Narratives at work: what can stories of older athletes do?

Cassandra Phoenix, Meridith Griffin

Research output: Contribution to journalArticle

22 Citations (Scopus)

Abstract

Previous research has shown that young adults tend to identify and reinforce negative stereotypes of growing older. They can express both fear and trepidation regarding the bodily changes that occur with advancing age. With this in mind, in this paper we draw upon Frank's (2010) theoretical framework of socio-narratology to examine the work that stories can do. We take as a working example the impact that stories of ageing told by masters athletes might have upon young adults, and specifically their perceptions of (self-)ageing. Three focus groups were carried out with the young adults to examine their perceptions of (self-)ageing prior to and following their viewing of a digital story portraying images and narratives of mature, natural (‘drug-free’) bodybuilders. Our analysis pointed to a number specific capacities that stories of masters athletes might have, namely the potential to re-open young adults sense of narrative foreclosure, the stretching and expanding of existing imagined storylines, and increasing the availability of narrative options. We propose that understanding what stories can do, what they can do best, and the narrative environments that help and hinder this process is essential if our programmes and policies are to produce the results that are wanted.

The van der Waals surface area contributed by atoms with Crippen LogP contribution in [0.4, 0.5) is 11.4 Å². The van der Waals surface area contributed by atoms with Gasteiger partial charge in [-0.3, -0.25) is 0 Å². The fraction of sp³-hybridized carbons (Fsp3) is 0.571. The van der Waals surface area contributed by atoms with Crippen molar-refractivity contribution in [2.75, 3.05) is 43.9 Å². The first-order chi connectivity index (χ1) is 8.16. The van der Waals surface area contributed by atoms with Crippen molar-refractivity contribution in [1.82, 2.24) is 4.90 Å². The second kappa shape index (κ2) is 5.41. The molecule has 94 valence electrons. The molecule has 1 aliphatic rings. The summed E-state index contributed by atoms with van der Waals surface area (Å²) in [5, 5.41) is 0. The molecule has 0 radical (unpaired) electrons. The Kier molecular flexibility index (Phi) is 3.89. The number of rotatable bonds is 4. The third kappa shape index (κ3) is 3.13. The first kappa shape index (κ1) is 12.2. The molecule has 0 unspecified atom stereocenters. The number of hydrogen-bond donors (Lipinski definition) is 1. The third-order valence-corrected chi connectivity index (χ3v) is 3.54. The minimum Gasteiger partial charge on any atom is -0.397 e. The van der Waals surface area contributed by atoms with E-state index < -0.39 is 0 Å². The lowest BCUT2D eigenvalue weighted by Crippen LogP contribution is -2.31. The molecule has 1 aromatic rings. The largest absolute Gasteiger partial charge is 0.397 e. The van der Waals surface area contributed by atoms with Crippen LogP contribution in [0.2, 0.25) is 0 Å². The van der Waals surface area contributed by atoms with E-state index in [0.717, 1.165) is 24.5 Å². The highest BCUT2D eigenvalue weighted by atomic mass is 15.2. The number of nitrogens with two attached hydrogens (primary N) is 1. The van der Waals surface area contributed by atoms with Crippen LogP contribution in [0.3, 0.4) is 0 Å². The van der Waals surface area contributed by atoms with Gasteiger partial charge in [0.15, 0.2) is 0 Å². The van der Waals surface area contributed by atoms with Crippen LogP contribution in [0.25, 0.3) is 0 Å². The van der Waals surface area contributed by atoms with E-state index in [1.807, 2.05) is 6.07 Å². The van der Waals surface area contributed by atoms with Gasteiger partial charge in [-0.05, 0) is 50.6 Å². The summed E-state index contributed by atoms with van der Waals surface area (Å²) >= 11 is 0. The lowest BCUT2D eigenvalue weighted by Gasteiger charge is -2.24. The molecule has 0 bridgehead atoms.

LanguageEnglish
Pages243-266
JournalAgeing and Society
Volume33
Issue number02
DOIs
StatusPublished - 2013

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athlete
Athletes
young adult
Young Adult
narrative
foreclosure
Focus Groups
Fear
stereotype
anxiety
drug
Research
Pharmaceutical Preparations
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Young Adults

Cite this

Narratives at work: what can stories of older athletes do? / Phoenix, Cassandra; Griffin, Meridith.

In: Ageing and Society, Vol. 33, No. 02, 2013, p. 243-266.

Research output: Contribution to journalArticle

Phoenix, Cassandra ; Griffin, Meridith. / Narratives at work: what can stories of older athletes do?. In: Ageing and Society. 2013 ; Vol. 33, No. 02. pp. 243-266.
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